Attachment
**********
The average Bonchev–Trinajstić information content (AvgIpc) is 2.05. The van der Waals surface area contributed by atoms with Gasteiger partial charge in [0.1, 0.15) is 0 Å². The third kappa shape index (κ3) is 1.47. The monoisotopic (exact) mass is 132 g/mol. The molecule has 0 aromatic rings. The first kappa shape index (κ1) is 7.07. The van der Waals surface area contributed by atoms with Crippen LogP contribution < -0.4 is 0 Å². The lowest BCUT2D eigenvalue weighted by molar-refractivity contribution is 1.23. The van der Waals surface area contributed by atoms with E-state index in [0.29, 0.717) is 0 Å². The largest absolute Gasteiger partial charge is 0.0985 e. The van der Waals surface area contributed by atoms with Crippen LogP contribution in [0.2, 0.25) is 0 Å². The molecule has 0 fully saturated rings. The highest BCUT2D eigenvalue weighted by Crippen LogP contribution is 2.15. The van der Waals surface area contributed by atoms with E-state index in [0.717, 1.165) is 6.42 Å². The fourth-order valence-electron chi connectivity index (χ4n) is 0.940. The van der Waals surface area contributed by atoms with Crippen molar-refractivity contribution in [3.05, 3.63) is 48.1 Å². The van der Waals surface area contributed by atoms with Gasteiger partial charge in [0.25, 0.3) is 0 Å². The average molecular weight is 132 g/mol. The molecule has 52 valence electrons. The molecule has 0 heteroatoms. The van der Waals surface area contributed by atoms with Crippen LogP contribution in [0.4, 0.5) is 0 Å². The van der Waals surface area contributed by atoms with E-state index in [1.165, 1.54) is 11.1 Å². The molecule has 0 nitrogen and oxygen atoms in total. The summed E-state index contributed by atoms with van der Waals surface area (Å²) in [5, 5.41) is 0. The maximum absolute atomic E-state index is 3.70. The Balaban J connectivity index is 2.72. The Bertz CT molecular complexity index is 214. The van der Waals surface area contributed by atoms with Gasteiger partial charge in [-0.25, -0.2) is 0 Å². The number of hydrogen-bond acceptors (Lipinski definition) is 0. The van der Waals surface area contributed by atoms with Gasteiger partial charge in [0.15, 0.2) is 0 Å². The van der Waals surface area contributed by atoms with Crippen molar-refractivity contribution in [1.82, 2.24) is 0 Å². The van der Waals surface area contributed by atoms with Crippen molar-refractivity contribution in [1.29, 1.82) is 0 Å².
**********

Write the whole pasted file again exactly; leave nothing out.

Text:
The average Bonchev–Trinajstić information content (AvgIpc) is 2.05. The van der Waals surface area contributed by atoms with Gasteiger partial charge in [0.1, 0.15) is 0 Å². The third kappa shape index (κ3) is 1.47. The monoisotopic (exact) mass is 132 g/mol. The molecule has 0 aromatic rings. The first kappa shape index (κ1) is 7.07. The van der Waals surface area contributed by atoms with Crippen LogP contribution < -0.4 is 0 Å². The lowest BCUT2D eigenvalue weighted by molar-refractivity contribution is 1.23. The van der Waals surface area contributed by atoms with E-state index in [0.29, 0.717) is 0 Å². The largest absolute Gasteiger partial charge is 0.0985 e. The van der Waals surface area contributed by atoms with Crippen LogP contribution in [0.2, 0.25) is 0 Å². The molecule has 0 fully saturated rings. The highest BCUT2D eigenvalue weighted by Crippen LogP contribution is 2.15. The van der Waals surface area contributed by atoms with E-state index in [0.717, 1.165) is 6.42 Å². The fourth-order valence-electron chi connectivity index (χ4n) is 0.940. The van der Waals surface area contributed by atoms with Crippen molar-refractivity contribution in [3.05, 3.63) is 48.1 Å². The van der Waals surface area contributed by atoms with Gasteiger partial charge in [0.25, 0.3) is 0 Å². The average molecular weight is 132 g/mol. The molecule has 52 valence electrons. The molecule has 0 heteroatoms. The van der Waals surface area contributed by atoms with Crippen LogP contribution in [0.4, 0.5) is 0 Å². The van der Waals surface area contributed by atoms with E-state index in [1.165, 1.54) is 11.1 Å². The molecule has 0 nitrogen and oxygen atoms in total. The summed E-state index contributed by atoms with van der Waals surface area (Å²) in [5, 5.41) is 0. The maximum absolute atomic E-state index is 3.70. The Balaban J connectivity index is 2.72. The Bertz CT molecular complexity index is 214. The van der Waals surface area contributed by atoms with Gasteiger partial charge in [-0.25, -0.2) is 0 Å². The number of hydrogen-bond acceptors (Lipinski definition) is 0. The van der Waals surface area contributed by atoms with Gasteiger partial charge in [0.15, 0.2) is 0 Å². The van der Waals surface area contributed by atoms with Crippen molar-refractivity contribution in [1.82, 2.24) is 0 Å². The van der Waals surface area contributed by atoms with Crippen molar-refractivity contribution in [1.29, 1.82) is 0 Å².